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The NFL and its Video Game Expansion

For years, the NFL and the NFLPA have awaited Madden as the only annual football video game release. Now, with three upcoming games, that will change. Boardroom spoke to OneTeam Partners’ Henry Lowenfels.

To say business is booming in the NFL would be an extreme understatement. As reported by Sportico, the league’s national revenue for 2021 hit a record $11 billion, inching closer to NFL Commissioner Roger Goodell’s total revenue goal of $25 billion by 2027.

On top of the $11 billion, each of the last five NFL teams that have been sold have eclipsed the previous franchise sale’s price. The Denver Broncos sold for a record $4.65 billion to the Walter-Penner group last month, with Condoleezza Rice later joining the ownership group. All of this has happened as the league’s new $110 billion media deal is set to begin next year. 

What has flown under the radar amongst all of the larger money deals , though, is the league’s expansion in video games. Since 2020, the league has green-lit three new video games in the non-simulation, virtual reality and blockchain genres. Boardroom spoke to OneTeam Partners’ chief product officer Henry Lowenfels about the NFL’s expansion. (OneTeam Partners is the NFLPA’s group licensing representative.)

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“We try to look for the what, the why and the how. It is not good enough for someone to come to us and want to make a football video game,” Lowenfels explained.

Lowenfels said he has been playing video games for more than half his life. That includes the first edition of Madden that was released on Sega Genesis.

“We really try to understand the details of the product of the what, the who the audience is, and why the time is now, and what the execution is going to look like on how they bring it to market and really create an excellent experience,” he added.

The difference between a simulation-style football game and a non-simulation game is that a simulation tries to emulate an authentic NFL experience, whereas a non-simulation is more fantasy-like and unrealistic. Examples of non-simulation games include EA’s NFL Street franchise that had three editions. 

2K’s game was originally slated to come out last year but has since been delayed. “While we are very excited to once again be working with the NFL and NFLPA, our first title under these new partnerships is no longer expected to be released during fiscal year 2022,” 2K said in a statement. “2K will have more to share on their plans for our football offerings going forward.” 

Since then, 2K hasn’t spoken about its upcoming NFL game, and Lowenfels did not give Boardroom an update on the game. What is keeping 2K from making a simulation game is EA’s exclusivity deal with the NFL. The deal that was signed in 2020 is worth up to $1.6 billion, with players getting $600 million and the owners getting the remaining $1 billion. And so, 2K or other video game creators will have to wait until 2026 to see if the league and EA re-up its exclusivity deal again.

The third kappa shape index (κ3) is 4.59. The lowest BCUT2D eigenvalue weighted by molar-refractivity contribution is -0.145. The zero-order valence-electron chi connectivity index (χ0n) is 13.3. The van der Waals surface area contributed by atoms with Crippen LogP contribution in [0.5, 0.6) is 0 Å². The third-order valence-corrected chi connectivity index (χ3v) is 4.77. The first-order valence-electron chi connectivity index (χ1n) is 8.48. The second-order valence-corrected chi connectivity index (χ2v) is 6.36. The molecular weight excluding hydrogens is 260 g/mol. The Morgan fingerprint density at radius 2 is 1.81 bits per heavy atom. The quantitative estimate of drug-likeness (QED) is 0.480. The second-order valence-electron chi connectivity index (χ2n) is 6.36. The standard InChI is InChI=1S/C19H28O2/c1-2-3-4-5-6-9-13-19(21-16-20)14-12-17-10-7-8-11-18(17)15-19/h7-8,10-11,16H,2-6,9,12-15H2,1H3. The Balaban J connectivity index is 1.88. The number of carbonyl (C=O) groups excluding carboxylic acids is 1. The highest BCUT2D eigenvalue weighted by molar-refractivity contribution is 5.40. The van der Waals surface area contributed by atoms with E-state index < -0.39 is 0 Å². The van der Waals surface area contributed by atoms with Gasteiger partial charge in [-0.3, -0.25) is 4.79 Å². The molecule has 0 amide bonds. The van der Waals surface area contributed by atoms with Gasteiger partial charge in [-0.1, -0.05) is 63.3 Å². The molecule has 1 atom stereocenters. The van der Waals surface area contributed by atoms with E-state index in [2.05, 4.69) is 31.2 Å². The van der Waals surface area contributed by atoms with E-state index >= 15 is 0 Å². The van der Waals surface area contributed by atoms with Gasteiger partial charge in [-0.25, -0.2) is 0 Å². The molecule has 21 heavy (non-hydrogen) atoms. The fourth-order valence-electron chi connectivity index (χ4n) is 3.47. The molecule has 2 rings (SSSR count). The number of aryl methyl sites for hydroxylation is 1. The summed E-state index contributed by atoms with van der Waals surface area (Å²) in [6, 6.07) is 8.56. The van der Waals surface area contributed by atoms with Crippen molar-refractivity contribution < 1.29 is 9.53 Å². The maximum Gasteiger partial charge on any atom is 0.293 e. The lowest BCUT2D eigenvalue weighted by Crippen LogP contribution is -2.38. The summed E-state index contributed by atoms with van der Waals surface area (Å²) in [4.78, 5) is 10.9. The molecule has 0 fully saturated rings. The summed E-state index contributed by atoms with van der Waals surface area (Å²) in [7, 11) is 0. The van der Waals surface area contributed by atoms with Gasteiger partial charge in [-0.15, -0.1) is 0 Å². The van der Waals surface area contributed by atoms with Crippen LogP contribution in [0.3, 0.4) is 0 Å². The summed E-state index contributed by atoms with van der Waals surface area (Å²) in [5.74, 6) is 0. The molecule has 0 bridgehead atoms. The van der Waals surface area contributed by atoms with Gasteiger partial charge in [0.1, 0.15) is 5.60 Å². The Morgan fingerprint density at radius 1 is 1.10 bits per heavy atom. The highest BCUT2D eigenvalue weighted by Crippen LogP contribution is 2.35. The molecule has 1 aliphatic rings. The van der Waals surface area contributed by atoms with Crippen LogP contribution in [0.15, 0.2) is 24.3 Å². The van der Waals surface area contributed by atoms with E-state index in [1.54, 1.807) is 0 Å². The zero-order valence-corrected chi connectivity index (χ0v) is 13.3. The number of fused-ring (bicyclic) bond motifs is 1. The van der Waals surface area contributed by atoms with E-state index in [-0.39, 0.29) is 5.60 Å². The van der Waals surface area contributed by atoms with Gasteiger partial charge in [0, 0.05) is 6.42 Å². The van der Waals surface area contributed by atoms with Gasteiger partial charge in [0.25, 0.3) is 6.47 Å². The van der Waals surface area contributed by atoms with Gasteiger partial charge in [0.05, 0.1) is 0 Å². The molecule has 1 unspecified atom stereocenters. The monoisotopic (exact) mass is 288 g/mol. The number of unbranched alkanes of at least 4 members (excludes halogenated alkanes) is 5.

Outside of Madden, the game that has made the most public progress is NFL PRO ERA, the virtual reality video game that will be released later this year. The game is being created by StatusPRO, the company that was co-founded by former football players Troy Jones and Andrew “Hawk” Hawkins. StatusPRO’s investors include LeBron James, Naomi Osaka, Maverick Carter, Drake and Jimmy Iovine. 

“The beauty of what we have as a company is you have the perspective of a player,” Hawk told Boardroom in April. “We have a great mix of people. We have expert developers, expert engineers and first hand experience from athletes. We are all trying to create something you’ve never seen.”

NFL PRO ERA does not have an exact release date, but the company has said the game will hit stores in the fall.  

As for the league’s recently announced blockchain game, NFL Rivals, its description reads:

“Delivering on the fantasy of being a team General Manager, this fun, easy to play game will allow NFL fans and gamers alike to compete against other GMs with their assembled player rosters and teams, building, leveling up and improving their lineup. In addition, fans will be able to own, collect and trade non-fungible tokens (NFTs) of their favorite players through this play-and-own game experience.”

The announcement did not come with images from the game or a trailer but is slated to release in 2023. 

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And of course, the annual release of EA’s Madden game will still happen later this year. While the franchise has been incredibly successful, Madden has also been subject of increasing frustration from fans wanting EA to improve the game to better suit what fans want. 

In reference to Madden and the contract that will expire in 2026, Lowenfels said, “Madden is the flagship football game in our portfolio. Madden has a very hardcore audience, and whenever you have a hardcore audience, you’re going to have extremely polarizing points of view on different elements of the game. We feel that EA is doing a really good job of operating the game and coming out with annual releases, and we continue to be excited to be partnered with EA. We’re not currently considering opening up the simulation style experience.”

With growth in non-simulation, virtual reality, and blockchain technology, Boardroom asked Lowenfels what could possibly be next in its pursuit to gain fans and bring new experiences to consumers.

“We still want to continue to have the widest audience possible,” he said. “We know that seven-year-old children and 70-year-old people sit down next to one another and watch football every Sunday. There is probably not enough content on those ends of the spectrum. As we think about moving forward, we definitely want to keep that in mind.”

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